Private equity: implications for industrial renaissance

30 Oct, 2020 - 00:10 0 Views
Private equity: implications for industrial renaissance Steve Schwartzman

eBusiness Weekly

Alfred M. Mthimkhulu

He was nostalgic. His mind hovered over the October days of 1978: “I read the prospectus, looked at the capital structure and realised the returns could be achieved. I said to myself, ‘This is a gold mine’”. In 2007, he listed his private equity firm, Blackstone. In their book, ‘King of Capital: the remarkable rise, fall, and rise again of Steve Schwartzman and Blackstone’, David Carey and John Morris share a story not just of a man and his business but of private equity as a sector and an asset class. 

Steve Schwartzman and his former boss at Lehman Brothers, Peter Peterson, started Blackstone in 1985 and in 2020 it was ranked by some as the world’s largest. Reports suggest that in the past 5 years it raised $96 billion to invest in other businesses.

It perhaps started when Steve spotted a gold mine in the prospectus. The prospectus detailed how a small little-known firm, Kohlberg, Kravis and Roberts (KKR), was buying stock exchange-listed Houdaille Industries for $380 million.

He studied the deal — pricing, financing, forecasts, everything. He wanted it, not this one already under the bridge but the next, and the next, and the next.

Steve and Peterson tried to do such deals at Lehman but colleagues deemed them too risky. The duo helplessly watched as others creamed it. In 1982 for instance, buy-out firm Wesray bought Gibson Greeting Cards Inc. for $80 million.

The three Wesray partners put in only $1 million towards the deal, i.e., $330 000 each. The rest was borrowed and Gibson’s assets were collateral.

They sold Gibson’s real estate to pay off some of the debt and 16 months later listed it at a market valuation of $290 million. Each partner was up $65 million on $330 000 equity, not bad for 16 months’ work.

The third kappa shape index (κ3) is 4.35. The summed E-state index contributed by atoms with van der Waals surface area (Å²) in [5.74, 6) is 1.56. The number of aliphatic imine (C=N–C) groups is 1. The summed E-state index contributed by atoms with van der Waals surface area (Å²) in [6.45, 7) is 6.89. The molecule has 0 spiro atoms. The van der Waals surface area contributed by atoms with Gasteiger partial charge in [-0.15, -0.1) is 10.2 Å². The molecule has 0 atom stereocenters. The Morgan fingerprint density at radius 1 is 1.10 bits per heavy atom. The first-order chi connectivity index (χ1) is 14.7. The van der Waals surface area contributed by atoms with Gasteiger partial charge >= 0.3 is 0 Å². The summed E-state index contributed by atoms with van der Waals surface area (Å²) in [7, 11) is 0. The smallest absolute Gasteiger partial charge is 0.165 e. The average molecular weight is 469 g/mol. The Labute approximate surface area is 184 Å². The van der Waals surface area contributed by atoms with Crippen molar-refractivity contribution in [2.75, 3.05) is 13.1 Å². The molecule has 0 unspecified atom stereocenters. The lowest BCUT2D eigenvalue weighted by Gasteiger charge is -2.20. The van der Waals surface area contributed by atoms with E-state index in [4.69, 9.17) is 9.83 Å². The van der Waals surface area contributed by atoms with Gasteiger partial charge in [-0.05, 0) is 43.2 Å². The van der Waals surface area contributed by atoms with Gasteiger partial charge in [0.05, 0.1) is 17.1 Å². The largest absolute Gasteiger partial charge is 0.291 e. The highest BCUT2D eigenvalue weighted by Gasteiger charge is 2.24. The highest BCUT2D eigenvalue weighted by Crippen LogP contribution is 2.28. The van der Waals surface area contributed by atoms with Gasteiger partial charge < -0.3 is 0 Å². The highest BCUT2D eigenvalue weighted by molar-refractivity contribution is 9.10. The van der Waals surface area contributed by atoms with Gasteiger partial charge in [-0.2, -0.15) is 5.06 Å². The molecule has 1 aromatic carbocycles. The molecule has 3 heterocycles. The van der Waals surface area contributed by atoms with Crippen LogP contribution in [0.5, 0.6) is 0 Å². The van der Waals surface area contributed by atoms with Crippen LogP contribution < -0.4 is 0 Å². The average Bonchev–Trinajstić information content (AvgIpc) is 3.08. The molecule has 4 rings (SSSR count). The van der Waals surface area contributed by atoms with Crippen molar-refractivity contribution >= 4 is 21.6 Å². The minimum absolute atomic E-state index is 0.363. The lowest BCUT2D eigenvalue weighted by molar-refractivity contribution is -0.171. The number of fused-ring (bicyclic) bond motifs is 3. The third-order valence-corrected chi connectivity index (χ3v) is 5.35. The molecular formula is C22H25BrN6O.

There was a coup at Lehman in 1983. Peterson left. Immediately after, Lehman’s future hung by a thread after heavy trading losses. Steve stepped-up.

Unauthorised, he approached Peter Cohen, CEO of Shearson, a large brokerage. “Buy us,” he proposed. Shearson did. Years later, Shearson spun-off Lehman.

Thanks to him, Lehman was safe but he wanted out. Peterson was setting up a buyout firm and Steve was the anointed partner. They were called buyout firms because they bought sluggish businesses (like Lehman by Shearson), turned them around and sold them (again, like Lehman).

In return for offering Lehman on a platter, Steve asked Shearson to waiver restraint of trade for him so that he could join Peterson. Shearson agreed, but reneged after the deal. How could they release him and stop others?

Eventually, they let him go on condition that the start-up split 50:50 with Lehman all its advisory income for three years.

The duo put down $400,000 each as equity, got office space, hired a secretary, got two desks and a used conference table. Blackstone was open for business. Their plan was to generate advisory fees to cover overheads while raising capital for a buyout fund.

As in their past, Peterson, a former advisor to President Nixon and thereafter Secretary of Commerce would open doors and Steve follow to close deals but this time around, it did not work. They had no brand. It took a year to get their first advisory deal which paid $50 000.

By then, their equity was $213,000. They kept going.